A+ A A-

19 Groups call for bold action to protect public forests

On the heels of the July 21st Supreme Court ruling on Conservation NW, et al. v. Commissioner of Public Lands et al., the Pacific Northwest Forest Climate Alliance's Washington State Lands Working Group (WSLWG) and 18 other groups have released a seven-step "Call to Action" that urges key decision-makers to protect State forests in response to climate change. In light of the Supreme Court ruling's clarification that revenue maximization and timber harvesting on public land are choices, rather than constitutional obligations, this Call to Action outlines a new path for key decision makers.

“This critical ruling gives us a chance to modernize state forest practices to rise to the challenges we face,” says David Perk of the WSLWG. “From a stable climate to salmon to clean air and water and landslide prevention, older forests are essential to the thriving of ‘all the people’ of Washington State, and we have to ensure that we protect them.”

According to former Commissioner of Public Lands Peter Goldmark, “The Washington Supreme Court's ruling on July 21st was a big win for conservation and the public. With this ruling, Washington's Department of Natural Resources is no longer required to generate revenue by logging. The Court freed DNR from its trust mandate straitjacket. DNR’s leadership can now use its considerable discretion and emphasize other types of benefits such as carbon storage, recreation, and conservation.”

Sally Keely, founder of Cascadia Climate Action Now said, "Our state's forests are one of our greatest assets bearing earth's best natural climate solution." She added that these forests "provide for 'All the People' ecological safeguards, cultural benefits, and opportunities for healthy recreation. As a mother and educator, it is imperative to me that we protect and preserve Washington's older forests and their biodiversity."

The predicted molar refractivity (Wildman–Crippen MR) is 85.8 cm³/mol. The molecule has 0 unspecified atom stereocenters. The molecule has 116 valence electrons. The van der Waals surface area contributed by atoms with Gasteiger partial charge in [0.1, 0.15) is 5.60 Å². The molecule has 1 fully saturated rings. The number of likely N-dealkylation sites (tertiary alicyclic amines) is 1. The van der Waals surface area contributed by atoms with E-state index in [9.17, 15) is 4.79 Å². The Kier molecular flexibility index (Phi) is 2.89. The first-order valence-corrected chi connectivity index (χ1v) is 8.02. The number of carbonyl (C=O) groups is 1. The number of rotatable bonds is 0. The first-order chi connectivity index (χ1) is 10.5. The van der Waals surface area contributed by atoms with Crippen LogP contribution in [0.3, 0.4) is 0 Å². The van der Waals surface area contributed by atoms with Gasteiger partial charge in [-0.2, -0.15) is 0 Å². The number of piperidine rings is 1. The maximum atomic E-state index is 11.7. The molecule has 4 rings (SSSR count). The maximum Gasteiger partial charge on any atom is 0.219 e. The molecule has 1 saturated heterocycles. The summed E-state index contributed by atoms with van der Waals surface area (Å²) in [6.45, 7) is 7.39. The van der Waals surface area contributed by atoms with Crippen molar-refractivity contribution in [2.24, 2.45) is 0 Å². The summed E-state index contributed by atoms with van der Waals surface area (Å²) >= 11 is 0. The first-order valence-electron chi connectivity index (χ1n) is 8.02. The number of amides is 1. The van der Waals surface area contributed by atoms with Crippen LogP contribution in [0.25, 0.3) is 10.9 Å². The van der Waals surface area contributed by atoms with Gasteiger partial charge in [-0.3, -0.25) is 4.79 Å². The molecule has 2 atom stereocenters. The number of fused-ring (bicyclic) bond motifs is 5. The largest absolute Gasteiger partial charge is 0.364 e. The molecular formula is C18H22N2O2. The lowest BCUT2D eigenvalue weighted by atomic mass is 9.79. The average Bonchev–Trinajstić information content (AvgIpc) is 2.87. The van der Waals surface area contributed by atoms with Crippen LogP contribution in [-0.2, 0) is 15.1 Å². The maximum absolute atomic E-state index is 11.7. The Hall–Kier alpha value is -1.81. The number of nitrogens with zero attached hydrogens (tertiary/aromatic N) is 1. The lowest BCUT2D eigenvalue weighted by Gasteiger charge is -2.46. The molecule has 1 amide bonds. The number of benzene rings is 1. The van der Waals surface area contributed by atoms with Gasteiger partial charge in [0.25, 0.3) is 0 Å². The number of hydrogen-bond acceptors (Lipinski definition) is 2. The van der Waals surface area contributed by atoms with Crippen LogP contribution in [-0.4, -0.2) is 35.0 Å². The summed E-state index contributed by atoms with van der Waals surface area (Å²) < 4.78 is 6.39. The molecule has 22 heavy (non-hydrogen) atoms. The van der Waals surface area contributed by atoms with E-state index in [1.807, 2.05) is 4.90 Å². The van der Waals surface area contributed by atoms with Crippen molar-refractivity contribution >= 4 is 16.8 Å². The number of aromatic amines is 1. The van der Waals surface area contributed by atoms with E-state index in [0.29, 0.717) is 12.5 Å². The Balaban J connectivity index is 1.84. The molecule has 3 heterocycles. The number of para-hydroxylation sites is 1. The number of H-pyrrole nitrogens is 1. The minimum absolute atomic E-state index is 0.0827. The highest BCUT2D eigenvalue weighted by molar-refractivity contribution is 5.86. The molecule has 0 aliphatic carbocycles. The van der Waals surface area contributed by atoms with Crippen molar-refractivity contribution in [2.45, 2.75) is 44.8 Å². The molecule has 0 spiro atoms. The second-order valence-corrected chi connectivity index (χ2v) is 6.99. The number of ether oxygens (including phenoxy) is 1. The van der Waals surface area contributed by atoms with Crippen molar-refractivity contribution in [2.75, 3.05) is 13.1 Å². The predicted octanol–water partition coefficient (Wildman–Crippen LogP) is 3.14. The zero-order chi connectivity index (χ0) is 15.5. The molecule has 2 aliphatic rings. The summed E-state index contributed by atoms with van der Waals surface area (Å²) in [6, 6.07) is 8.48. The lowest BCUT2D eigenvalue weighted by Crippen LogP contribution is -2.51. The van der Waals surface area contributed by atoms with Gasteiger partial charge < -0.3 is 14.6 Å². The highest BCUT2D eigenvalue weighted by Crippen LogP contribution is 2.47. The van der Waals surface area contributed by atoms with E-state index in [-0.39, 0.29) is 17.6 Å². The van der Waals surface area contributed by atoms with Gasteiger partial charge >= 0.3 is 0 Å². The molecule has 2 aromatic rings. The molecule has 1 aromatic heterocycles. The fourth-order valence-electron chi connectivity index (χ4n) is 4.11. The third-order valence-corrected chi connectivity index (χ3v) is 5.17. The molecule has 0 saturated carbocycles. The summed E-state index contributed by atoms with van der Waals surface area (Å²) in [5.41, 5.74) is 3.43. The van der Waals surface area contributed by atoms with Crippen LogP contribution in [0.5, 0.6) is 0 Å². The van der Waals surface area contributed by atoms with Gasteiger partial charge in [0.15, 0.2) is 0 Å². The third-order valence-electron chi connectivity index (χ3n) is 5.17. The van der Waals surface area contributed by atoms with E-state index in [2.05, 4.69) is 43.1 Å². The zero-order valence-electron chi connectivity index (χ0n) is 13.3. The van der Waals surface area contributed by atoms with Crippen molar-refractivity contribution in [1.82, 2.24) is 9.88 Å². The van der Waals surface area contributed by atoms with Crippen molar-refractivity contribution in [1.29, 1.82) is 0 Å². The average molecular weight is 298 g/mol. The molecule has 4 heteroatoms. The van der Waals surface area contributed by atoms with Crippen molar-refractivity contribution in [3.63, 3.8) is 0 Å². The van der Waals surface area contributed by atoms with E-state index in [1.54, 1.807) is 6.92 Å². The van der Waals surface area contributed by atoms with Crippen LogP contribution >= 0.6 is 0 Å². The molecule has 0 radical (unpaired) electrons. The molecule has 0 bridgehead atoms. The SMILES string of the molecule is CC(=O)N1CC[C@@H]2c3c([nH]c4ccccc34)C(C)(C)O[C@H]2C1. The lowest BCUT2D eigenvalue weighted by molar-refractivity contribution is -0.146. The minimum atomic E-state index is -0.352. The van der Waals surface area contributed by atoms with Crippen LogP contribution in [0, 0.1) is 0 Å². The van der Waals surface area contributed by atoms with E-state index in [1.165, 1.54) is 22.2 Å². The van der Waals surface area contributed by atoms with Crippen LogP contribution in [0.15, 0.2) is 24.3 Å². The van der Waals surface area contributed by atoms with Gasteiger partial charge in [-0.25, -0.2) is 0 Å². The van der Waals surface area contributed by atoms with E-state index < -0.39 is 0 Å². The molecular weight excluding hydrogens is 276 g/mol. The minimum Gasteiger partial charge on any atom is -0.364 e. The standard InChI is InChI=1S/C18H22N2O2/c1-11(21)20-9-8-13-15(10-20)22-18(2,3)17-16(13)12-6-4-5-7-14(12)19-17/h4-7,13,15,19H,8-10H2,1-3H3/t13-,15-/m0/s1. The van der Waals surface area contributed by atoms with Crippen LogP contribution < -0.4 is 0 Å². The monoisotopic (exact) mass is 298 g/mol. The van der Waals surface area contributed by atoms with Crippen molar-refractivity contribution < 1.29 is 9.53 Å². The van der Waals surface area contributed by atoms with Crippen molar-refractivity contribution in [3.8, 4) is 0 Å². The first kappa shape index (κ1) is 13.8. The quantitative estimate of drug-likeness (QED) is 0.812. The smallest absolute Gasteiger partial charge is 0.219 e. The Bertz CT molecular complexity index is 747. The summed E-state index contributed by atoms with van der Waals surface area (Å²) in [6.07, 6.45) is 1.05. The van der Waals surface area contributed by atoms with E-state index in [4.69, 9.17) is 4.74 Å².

The Call demands that state leaders pivot towards more ecologically sound forest management practices. Emphasizing such myriad benefits as biodiversity, habitat conservation, water quality, and climate protection, the Call to Action identifies several key steps towards more sustainable forest management in Washington State.

The Call identifies seven crucial moves state leaders should make, including urgent forest policy changes that would preserve our few remaining ecologically valuable older forests. The authors also ask our leaders to put an end to outdated, ecologically destructive forestry practices, such as clearcutting, and to implement practices that restore forest health. The document also calls for a new state forest management plan and a reconstituted BNR that better represents diverse public and tribal interests.

The authors highlight several major interventions that would support these transitions and ease the burden on traditional trustland beneficiaries, including investing in rural public services and economic development, and urges the State to invest in the revitalized "Trust Land Transfer Program" to protect forests and also reimburse trust beneficiaries.

Scientists and environmentalists recognize these demands as appropriate responses to the relentless deforestation taking place in Washington, particularly because older forests play a key role in regulating global temperatures. As Zephyr Elise of Mason County Climate Justice explains, "In this crucial moment of our climate crisis, we can no longer idly wait for federal agencies to provide leadership. [...] The time is now for every agency to implement swift actions for climate change solutions that keep pace with the state of the current climate emergency…these decisions (or lack thereof) impact the entire global community."

The Call to Action urges state leaders to make logical and appropriate changes that will better protect Washington State forests and benefit more people, including generations yet to come. As Ed Chadd of Olympic Climate Action emphasizes, "It is high time for this state to take a hard look at our forest management policies with an eye toward not just the schools our young people will study in, but the world they will inherit."

Last modified onWednesday, 27 July 2022 00:52